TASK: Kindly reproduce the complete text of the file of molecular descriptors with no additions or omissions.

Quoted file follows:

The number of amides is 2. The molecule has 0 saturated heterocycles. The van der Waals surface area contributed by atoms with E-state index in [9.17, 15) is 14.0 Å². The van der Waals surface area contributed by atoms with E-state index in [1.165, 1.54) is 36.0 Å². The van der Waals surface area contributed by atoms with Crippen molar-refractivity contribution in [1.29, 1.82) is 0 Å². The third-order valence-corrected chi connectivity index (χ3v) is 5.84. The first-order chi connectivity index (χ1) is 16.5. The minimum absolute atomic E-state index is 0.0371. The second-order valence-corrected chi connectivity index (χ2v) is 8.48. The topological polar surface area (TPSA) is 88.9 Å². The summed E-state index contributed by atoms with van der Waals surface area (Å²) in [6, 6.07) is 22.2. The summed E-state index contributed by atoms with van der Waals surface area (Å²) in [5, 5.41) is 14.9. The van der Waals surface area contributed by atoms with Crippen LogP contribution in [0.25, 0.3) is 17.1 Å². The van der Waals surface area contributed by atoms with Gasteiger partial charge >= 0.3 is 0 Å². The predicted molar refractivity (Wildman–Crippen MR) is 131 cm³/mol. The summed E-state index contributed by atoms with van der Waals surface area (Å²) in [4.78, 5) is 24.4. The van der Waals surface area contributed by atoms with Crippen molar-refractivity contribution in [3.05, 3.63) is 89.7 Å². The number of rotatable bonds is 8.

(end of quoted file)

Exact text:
The number of amides is 2. The molecule has 0 saturated heterocycles. The van der Waals surface area contributed by atoms with E-state index in [9.17, 15) is 14.0 Å². The van der Waals surface area contributed by atoms with E-state index in [1.165, 1.54) is 36.0 Å². The van der Waals surface area contributed by atoms with Crippen molar-refractivity contribution in [1.29, 1.82) is 0 Å². The third-order valence-corrected chi connectivity index (χ3v) is 5.84. The first-order chi connectivity index (χ1) is 16.5. The minimum absolute atomic E-state index is 0.0371. The second-order valence-corrected chi connectivity index (χ2v) is 8.48. The topological polar surface area (TPSA) is 88.9 Å². The summed E-state index contributed by atoms with van der Waals surface area (Å²) in [6, 6.07) is 22.2. The summed E-state index contributed by atoms with van der Waals surface area (Å²) in [5, 5.41) is 14.9. The van der Waals surface area contributed by atoms with Crippen LogP contribution in [0.25, 0.3) is 17.1 Å². The van der Waals surface area contributed by atoms with Gasteiger partial charge >= 0.3 is 0 Å². The predicted molar refractivity (Wildman–Crippen MR) is 131 cm³/mol. The summed E-state index contributed by atoms with van der Waals surface area (Å²) in [4.78, 5) is 24.4. The van der Waals surface area contributed by atoms with Crippen molar-refractivity contribution in [3.05, 3.63) is 89.7 Å². The number of rotatable bonds is 8.